Spotting a black-and-white warbler is always a treat. Seeing one in your backyard is something extra special, especially in the winter. In my case, most years I can count the number of times I see this bird on the fingers of one hand.

       I have never heard of anybody saying they attracted a black and white warbler to a feeder. However, since the bird eats insects, I suspect, if one did show up, it would come to a suet feeder.

       Black-and-white warblers nest each summer above the Fall Line. However, even then most of the folks that live in the upper portion of the state often do not see the bird. However, in the winter, those Georgians that live south of the Fall Line have a better chance of seeing the bird than those living elsewhere. It is amazing to me that any of them choose to winter in the Peach State as the vast majority of their kin winter in the warmer climes of Central America, the West Indies, and Cuba.

       The male black-and-white warbler’s back, head, and flanks are adorned with bold black and white stripes. The female appears to be a pale version of the male.

       Since black-and-white warblers are definitely not feeder birds, if you want to enhance your chances of seeing the bird in your backyard this winter, you need to know something about its feeding habits. First keep in mind the black-and-white warbler is a loner. Also, do not look for this warbler feeding on the ground or on the small tree branches. This reason for this is the primary feeding grounds for this hardy bird are the trunks and large branches of trees. In fact, it is our only warbler that regularly feeds in such locations.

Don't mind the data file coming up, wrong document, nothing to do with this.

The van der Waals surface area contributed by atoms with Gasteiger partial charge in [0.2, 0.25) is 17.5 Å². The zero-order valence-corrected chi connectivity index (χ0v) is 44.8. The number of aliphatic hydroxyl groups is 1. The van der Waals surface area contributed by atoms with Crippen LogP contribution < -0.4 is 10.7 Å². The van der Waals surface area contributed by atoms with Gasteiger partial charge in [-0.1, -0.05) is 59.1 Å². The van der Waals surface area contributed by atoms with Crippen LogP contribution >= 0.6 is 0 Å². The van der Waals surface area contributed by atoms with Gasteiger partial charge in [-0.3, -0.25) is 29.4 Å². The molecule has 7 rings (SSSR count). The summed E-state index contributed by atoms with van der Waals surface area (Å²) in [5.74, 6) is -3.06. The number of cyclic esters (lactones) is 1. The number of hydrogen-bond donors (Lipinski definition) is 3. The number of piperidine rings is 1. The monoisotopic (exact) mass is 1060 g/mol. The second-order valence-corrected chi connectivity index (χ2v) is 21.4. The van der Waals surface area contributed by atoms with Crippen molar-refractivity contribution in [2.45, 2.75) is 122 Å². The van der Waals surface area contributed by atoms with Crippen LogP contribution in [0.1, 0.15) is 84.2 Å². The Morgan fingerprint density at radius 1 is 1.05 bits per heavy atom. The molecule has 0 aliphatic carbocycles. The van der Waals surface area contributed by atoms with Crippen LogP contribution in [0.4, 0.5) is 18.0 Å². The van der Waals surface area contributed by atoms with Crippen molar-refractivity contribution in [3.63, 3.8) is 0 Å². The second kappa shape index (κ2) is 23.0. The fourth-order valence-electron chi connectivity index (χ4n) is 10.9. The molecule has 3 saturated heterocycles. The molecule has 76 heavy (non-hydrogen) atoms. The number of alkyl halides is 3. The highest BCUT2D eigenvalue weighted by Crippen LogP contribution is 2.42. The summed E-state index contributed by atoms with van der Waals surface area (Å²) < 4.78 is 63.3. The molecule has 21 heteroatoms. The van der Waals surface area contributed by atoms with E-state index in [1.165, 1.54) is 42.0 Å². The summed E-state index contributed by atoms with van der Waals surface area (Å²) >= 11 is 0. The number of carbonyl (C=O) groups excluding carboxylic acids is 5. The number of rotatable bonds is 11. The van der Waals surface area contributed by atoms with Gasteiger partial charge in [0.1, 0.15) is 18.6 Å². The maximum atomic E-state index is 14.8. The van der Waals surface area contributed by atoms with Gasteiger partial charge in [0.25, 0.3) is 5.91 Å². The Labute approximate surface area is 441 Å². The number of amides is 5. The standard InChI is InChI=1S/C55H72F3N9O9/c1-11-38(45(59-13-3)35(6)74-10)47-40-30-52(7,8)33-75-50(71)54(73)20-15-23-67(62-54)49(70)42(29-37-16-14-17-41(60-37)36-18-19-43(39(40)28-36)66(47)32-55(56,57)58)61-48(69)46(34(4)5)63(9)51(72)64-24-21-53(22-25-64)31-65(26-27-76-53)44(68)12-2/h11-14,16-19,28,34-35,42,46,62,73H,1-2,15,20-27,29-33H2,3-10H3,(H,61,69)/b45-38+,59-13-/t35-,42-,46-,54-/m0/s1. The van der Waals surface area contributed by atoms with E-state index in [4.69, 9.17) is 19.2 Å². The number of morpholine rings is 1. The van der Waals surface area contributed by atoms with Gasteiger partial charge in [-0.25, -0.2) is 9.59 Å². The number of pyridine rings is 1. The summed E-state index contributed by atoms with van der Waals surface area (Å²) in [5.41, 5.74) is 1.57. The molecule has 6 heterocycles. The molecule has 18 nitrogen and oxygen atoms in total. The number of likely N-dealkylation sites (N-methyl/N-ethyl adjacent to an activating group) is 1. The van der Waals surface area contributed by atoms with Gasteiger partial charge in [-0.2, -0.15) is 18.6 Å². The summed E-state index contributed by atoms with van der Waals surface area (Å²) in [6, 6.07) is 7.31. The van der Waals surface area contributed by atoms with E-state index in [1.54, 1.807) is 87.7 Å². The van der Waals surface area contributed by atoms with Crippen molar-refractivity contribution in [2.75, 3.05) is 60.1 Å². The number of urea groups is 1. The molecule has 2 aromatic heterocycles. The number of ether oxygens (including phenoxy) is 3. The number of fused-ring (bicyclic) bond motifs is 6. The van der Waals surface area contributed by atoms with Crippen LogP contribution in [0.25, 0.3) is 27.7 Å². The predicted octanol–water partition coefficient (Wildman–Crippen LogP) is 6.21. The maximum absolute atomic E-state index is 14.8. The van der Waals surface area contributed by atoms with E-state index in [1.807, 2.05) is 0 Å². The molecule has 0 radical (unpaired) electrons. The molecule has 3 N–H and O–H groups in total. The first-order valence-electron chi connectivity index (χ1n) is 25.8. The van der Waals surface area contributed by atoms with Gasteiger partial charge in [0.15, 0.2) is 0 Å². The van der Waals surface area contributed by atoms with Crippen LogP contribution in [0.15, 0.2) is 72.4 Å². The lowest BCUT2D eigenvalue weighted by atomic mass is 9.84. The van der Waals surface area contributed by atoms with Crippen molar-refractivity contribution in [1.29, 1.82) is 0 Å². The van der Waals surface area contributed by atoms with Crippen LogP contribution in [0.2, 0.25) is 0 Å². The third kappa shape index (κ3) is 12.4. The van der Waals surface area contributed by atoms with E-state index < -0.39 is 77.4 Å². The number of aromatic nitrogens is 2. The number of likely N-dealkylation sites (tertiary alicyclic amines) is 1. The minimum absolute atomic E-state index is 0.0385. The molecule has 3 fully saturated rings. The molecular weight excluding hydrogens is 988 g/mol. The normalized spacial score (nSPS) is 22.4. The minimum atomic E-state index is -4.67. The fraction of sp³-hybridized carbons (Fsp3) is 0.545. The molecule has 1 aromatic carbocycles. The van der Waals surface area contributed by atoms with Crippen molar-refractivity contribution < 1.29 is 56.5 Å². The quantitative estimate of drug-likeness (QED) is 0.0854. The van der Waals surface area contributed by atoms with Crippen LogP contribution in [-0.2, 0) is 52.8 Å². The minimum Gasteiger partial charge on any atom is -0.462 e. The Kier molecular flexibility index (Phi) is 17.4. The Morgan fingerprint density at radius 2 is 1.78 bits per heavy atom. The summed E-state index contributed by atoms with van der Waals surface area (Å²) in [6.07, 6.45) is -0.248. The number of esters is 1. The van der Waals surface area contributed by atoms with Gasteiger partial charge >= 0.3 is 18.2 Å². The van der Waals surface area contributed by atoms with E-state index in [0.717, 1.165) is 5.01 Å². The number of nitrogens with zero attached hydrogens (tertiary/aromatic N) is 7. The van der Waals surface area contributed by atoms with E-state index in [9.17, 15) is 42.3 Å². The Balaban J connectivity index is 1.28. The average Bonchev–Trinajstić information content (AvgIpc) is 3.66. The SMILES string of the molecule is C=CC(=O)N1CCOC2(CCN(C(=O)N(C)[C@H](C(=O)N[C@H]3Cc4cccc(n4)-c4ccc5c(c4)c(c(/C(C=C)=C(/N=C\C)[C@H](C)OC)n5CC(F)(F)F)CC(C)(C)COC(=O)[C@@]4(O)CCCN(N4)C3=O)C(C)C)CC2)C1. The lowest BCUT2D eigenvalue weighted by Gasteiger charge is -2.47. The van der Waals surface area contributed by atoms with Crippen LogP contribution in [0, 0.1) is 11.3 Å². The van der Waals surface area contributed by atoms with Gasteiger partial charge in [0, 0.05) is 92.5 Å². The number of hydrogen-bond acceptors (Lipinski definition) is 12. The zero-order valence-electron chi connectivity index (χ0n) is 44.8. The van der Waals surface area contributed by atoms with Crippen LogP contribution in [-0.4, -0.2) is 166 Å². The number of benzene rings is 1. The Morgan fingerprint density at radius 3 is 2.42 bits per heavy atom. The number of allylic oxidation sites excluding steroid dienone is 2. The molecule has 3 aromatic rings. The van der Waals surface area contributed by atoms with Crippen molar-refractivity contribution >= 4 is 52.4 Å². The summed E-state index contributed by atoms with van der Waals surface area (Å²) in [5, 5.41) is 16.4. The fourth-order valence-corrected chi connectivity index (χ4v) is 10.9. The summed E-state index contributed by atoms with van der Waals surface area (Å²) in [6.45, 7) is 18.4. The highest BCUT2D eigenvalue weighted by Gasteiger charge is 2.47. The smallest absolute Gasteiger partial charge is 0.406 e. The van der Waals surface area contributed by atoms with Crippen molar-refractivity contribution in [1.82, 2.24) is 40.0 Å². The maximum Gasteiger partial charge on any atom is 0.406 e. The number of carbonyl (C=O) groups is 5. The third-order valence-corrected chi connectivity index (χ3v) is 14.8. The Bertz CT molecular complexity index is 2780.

If you regularly look for this bird in the right places, you just might spot one this winter. If you do, please let me know. As for me, I have been vainly looking for the bird all winter.


      For days, Georgia has experienced exceptionally warm and wet weather. This weather has caused a host of problems for backyard gardeners and wildlife enthusiasts. Who would have ever thought that during mid-January, regardless of where we live in the Peach State, we would be dealing with temperatures soaring into the 70s and a continuous dose of rain ranging from a heavy mist to severe thunderstorms?